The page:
‘Any more questions?’. It seems to be a standard phrase, but these three words mean a world of difference. This concludes Dr. Zanna van der Aa, expert in customer experience, based upon her investigation in customer delight.
‘What we say that we consider being important is not always what subconsciously has the highest impact on our total experience’
‘The human approach is only a differentiating factor if the level of those touch-moments is sufficiently high.’ - Caroline De Roose, Director Customer Experience at Randstad
You only have taken the steering wheel of the experience that your customers attach to your brand if you have analysed into details the customer journey of your customers and if you have uncovered what customer satisfaction really – and therefore often subconsciously - drives. ‘Because what we say that we consider being important is not always what subconsciously has the highest impact on our total experience,’ Dr. Zanna van der Aa knows.
The Dutch researcher, with over 15 years expertise in customer experience, mapped out the trajectory for Randstad that companies and candidates follow at Randstad. For candidates, this trajectory consists of four steps. One: a candidate reacts to a vacancy and makes contact with Randstad. Two: the candidate is selected and starts his first working day. Three: the trajectory that the candidate follows as employee. Four: the end of the temporary collaboration.
The purpose of the research? Determining what the real drivers of customer satisfaction are. ‘To discover this, we asked candidates questions about the various steps and also about their total brand experience. Was it easy to find out how to register? Did you understand the confirmation that you received after your registration? Did you receive personal attention? Did you have the feeling that you were kept on radar? Etcetera,’ explains Zanna van der Aa.
Thanks to the statistical analysis of the results, the researcher now knows exactly what an organisation must focus upon to get the largest possible impact on customer satisfaction. ‘The human approach has an enormous impact on the experience of the customer: being friendly, showing empathy, not seeing people as a file… Transparency as well is important. In the recruitment process, people wish to know why they were selected or why they weren’t. And they also want to be kept informed in which phase their candidacy has arrived at this moment.’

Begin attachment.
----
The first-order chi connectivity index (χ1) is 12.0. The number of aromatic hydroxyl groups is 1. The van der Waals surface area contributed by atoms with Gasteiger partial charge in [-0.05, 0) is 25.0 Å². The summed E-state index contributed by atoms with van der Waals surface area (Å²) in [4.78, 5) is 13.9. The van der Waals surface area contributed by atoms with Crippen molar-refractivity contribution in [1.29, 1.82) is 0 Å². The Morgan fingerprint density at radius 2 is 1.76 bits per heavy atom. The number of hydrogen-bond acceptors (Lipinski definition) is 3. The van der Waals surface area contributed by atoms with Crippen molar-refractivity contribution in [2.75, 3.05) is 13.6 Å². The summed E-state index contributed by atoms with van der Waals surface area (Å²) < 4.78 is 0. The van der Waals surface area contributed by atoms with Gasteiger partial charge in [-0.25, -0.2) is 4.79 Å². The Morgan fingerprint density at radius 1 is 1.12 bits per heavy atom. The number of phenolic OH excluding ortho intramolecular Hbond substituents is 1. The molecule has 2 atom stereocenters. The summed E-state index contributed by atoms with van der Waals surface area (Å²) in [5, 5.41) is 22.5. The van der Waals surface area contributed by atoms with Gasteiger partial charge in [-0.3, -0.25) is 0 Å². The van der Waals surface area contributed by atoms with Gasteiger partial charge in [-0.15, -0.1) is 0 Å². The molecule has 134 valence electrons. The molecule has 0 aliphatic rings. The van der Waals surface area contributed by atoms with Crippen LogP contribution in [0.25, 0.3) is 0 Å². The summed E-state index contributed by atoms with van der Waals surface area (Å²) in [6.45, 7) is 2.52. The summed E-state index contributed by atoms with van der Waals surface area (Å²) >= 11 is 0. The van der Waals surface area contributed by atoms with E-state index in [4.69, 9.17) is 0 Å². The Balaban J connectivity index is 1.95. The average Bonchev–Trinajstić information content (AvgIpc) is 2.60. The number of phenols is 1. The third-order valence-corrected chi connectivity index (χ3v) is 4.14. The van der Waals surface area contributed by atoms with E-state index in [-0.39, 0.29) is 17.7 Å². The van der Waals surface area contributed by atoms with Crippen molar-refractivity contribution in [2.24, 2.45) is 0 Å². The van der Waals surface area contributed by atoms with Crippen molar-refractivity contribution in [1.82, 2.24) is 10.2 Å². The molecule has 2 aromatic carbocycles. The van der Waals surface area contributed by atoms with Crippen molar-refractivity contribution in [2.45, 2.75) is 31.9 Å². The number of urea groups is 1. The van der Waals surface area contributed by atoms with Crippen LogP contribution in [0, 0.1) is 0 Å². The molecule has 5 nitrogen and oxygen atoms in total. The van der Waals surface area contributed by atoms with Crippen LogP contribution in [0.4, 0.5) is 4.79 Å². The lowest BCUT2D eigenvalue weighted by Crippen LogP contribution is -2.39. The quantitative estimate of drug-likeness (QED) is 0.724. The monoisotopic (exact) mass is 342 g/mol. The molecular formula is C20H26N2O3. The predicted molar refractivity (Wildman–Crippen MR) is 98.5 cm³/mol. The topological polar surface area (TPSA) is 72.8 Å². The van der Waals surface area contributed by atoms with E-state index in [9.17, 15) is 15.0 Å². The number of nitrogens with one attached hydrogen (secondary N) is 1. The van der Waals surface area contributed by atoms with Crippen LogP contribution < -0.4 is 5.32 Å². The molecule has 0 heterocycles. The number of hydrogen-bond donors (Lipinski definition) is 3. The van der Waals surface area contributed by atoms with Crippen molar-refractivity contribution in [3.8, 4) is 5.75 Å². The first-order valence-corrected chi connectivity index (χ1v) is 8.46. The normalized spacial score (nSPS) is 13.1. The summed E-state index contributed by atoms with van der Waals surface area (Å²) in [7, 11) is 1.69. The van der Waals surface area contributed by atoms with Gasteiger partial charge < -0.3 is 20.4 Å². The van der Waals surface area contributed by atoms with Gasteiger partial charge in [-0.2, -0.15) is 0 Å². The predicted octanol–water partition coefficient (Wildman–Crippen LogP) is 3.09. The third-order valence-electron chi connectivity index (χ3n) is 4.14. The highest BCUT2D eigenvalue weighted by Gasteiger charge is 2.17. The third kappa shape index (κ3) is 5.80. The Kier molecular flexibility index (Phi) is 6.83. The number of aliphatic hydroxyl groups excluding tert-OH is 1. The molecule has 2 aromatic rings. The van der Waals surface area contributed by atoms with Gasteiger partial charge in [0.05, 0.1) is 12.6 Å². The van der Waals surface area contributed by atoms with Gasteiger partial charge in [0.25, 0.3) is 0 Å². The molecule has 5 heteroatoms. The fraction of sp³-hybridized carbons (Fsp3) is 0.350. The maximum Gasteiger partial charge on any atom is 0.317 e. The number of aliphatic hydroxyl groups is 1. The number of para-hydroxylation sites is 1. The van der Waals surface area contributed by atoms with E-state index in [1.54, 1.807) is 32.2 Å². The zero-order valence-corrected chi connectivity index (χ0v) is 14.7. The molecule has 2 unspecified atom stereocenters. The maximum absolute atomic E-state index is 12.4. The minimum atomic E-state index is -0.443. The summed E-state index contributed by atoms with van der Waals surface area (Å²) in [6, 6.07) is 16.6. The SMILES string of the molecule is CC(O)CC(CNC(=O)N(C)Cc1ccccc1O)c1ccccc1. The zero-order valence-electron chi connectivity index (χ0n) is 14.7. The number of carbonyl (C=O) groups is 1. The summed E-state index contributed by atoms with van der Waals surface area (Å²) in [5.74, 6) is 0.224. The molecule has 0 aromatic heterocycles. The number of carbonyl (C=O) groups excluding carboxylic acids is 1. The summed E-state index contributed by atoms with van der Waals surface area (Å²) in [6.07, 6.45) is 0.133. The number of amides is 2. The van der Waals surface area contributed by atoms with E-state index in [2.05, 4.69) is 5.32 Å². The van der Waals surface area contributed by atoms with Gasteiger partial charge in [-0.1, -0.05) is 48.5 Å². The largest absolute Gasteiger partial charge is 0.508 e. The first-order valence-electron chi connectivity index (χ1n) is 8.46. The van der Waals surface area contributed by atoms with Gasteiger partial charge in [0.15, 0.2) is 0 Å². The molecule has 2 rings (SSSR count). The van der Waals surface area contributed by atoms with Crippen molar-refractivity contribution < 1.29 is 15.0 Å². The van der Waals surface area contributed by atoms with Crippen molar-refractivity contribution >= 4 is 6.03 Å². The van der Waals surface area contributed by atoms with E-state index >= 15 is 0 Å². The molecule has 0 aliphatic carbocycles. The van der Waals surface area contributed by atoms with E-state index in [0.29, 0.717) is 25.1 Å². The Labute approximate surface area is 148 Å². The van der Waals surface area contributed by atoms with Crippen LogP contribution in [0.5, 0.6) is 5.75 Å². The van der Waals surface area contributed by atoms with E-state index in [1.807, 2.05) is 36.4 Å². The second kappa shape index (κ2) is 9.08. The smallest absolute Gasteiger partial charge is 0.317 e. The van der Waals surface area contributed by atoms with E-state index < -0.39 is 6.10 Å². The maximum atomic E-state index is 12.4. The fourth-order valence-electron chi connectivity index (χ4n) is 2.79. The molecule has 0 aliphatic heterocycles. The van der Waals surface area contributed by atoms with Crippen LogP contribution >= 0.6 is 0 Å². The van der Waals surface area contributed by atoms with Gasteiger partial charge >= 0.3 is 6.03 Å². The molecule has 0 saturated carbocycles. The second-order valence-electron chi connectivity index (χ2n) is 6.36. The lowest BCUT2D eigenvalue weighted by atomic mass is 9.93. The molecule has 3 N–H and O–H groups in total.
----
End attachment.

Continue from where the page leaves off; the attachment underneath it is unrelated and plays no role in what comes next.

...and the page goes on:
However logical these conclusions may seem your organisation must actually also use them. At Randstad, Caroline De Roose, Director Customer Experience, put this theory into practice. ‘Our target? Make the satisfaction of companies and candidates score over eight on ten. In professional terminology, we then speak of customer delight. There is an emotional side involved in this as well that is for a service provider such as Randstad of course extremely important.’
The actions taken by Caroline De Roose were simple but targeted, and proved efficient. ‘A first action point for our consultants: after the first interview with a candidate, always ask: “Any more questions?”. During such interview, we overwhelm the candidate with information. Simply probing whether they want any more information has a huge impact on the impression that they retain from that interview.’
A second action point is ensuring, using a well-defined scripting, that each candidate is kept up to date, on the status of his job application. ‘We let the candidate know, via mail or telephone, that we did not forget about his candidacy, but that no decision has been taken yet,’ thus Caroline De Roose. ‘Both actions made customer satisfaction rise significantly. We strive towards continuously improving our score for all our target groups.’
‘These are at the same time two nice examples of how human contact is crucial to make the customer journey as pleasant as possible,’ says Zanna van der Aa. ‘At this moment, when technology is able to take over many processes from humans, this is an important observation.’
Caroline De Roose beliefs in a good equilibrium between the technological and the human approach; although she prefers to phrase “Touch, facilitated by tech”, technology as facilitator for human approach.
‘Some technologies are very visible, but within organisations a lot happens behind the screens that has an indirect impact on customer experience. At Randstad, this is for instance the use of technology that enables us to match candidates faster with the jobs that best fit them. If we help an employer faster, this impacts customer satisfaction.’
Nevertheless, it must be underlined that linking talent to companies remains of course also an emotional activity. ‘That is why for us digitalisation remains fully in function of the human factor. We are convinced that the human contact – the touch – will always exist. The tech serves first of all to support the human factor and to make time for it,’ concludes Caroline De Roose. ‘For me, the human approach is a differentiating factor in a society that is ever more driven by technology. But this means that the level of these touch-moments must be sufficiently high.’
Research by Dr. Zanna van der Aa on the experiences of candidates at Randstad uncovers what for them – subconsciously – are the main triggers for satisfaction. In order of importance:
‘On number one with a bullet we find “the consultant is enthusiast about my solicitation”,’ says Zanna van der Aa. ‘Number two is “I hear fast whether the employer considers me an interesting candidate”, and on three we see “I receive proactive advice about how I can improve my chances for work”.’